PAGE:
Beacon Fire- Mr. Langham, of "Needless Inn," informs me that he well remembers that thirty-four years ago there stood, on the highest point of Beacon, an erection of rude and ancient masonry, about six feet high, of a round form, and having in its centre a cavity about a yard deep and a yard in diameter, the sides of which were very thickly covered with burnt pitch. This, he says, had all the appearance of having been used for holding the beacon fires. He remembers, too, that at that period, the entrenchments were much more visible than they are now [...] History and Antiquities of Charnwood Forest, T.R. Potter, 1842, p48.
Beacon Hill. - Not satisfied with my single opinion of these extraordinary remains, I requested Mr. Lester, a highly intelligent farmer and surveyor, who lives at the foot of Beacon, to examine them. He was perfectly astonished. Though long resident, almost upon the spot, and aware of the remains described as lying on the south-west side of the hill, it had never occurred to him that there were others. "Often," says he," as I have crossed that wonderful hill, and always with the feeling that it was a charmed spot, I have been either so occupied with the distant prospects, or so circumscribed in my immediate view by the inequalities of the surface, that I have never before once noticed the most remarkable fortifications to which you have directed me."
Wake at Nanpantan. - The Annual Wake, now kept on Nanpantan, but formerly kept on Beacon, the origin of which is lost in obscurity, may be a remnant of [a Druidical] festival.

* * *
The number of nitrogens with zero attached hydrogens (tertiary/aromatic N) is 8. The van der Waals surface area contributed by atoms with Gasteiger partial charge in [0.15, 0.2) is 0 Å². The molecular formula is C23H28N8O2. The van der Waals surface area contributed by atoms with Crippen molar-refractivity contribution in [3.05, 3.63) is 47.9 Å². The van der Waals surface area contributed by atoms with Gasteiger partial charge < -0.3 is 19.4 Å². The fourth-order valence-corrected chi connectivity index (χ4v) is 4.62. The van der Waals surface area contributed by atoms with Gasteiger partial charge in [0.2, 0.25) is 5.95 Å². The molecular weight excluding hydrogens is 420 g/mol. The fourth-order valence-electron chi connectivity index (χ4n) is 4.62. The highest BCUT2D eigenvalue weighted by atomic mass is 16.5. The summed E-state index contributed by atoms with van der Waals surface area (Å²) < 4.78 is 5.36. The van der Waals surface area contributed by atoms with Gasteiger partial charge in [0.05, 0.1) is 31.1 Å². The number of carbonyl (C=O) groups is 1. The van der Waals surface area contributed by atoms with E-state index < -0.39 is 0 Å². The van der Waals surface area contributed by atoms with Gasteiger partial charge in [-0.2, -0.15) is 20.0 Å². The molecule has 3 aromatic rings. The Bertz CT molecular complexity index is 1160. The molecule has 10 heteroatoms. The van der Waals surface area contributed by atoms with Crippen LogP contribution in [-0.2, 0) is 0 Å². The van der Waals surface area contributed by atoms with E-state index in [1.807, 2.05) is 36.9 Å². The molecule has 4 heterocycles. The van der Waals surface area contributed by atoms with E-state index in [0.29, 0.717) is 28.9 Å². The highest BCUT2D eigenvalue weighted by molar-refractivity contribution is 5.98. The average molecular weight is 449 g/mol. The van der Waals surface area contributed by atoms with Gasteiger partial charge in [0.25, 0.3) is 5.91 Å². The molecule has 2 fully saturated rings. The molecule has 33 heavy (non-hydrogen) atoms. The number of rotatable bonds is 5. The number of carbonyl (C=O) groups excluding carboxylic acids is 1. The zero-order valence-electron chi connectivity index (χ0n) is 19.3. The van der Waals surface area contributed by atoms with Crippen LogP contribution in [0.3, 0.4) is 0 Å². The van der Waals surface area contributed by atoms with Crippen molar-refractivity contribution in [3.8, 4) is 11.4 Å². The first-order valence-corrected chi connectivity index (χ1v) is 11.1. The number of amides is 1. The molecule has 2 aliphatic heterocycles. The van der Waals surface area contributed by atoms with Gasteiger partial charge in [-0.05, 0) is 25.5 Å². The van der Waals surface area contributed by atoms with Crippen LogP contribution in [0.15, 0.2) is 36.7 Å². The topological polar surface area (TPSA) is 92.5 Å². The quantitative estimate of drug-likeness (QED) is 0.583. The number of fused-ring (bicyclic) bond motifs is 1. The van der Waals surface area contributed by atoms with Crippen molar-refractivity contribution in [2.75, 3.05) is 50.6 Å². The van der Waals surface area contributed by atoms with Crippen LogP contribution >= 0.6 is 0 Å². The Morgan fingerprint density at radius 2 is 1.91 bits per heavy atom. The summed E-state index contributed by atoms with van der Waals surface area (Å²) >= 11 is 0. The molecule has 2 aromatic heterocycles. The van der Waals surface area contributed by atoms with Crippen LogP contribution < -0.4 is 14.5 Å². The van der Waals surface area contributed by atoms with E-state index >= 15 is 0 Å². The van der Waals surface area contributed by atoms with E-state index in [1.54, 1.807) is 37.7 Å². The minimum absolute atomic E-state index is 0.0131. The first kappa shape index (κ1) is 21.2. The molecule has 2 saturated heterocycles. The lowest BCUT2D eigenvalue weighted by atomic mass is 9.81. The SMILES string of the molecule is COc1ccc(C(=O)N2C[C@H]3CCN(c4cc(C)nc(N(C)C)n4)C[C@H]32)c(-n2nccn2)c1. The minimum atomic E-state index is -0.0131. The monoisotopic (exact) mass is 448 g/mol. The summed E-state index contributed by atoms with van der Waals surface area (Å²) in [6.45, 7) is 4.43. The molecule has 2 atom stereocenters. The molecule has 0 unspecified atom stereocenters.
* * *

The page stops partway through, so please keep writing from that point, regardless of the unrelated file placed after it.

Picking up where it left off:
I'll take the Druidical festival with a pinch of salt, but the Beacon must have seen its fair share of revels. I totally understand the farmer not being able to look round for "inequalities of the surface" - that often affects me. And I like his italicisation of charmed... it hints at a fairyish spot.
Beacon Hill is topped by a univallate hillfort – the only one of its type in Leicestershire. It probably dates from the late Bronze Age / early Iron Age. In 1858 a late Bronze Age founder's hoard was discovered, including two spearheads and a socketed axe. An axe mould and a bronze bracelet were also found on the hill, which hasn't been systematically excavated (info from the SMR on Magic).
Its name suggests it was once used for lighting signalling fires - or maybe, being the second highest hill in the county, it is a pretty conspicuous beacon in itself.
Janet and Colin Bord say in 'Mysterious Britain' that the fort is haunted by a monk accompanied by a dog. 'Surely a dogwalker in a big coat,' I hear you cynically mutter. However, the monk is said to have a 'skeletal face' – spooky.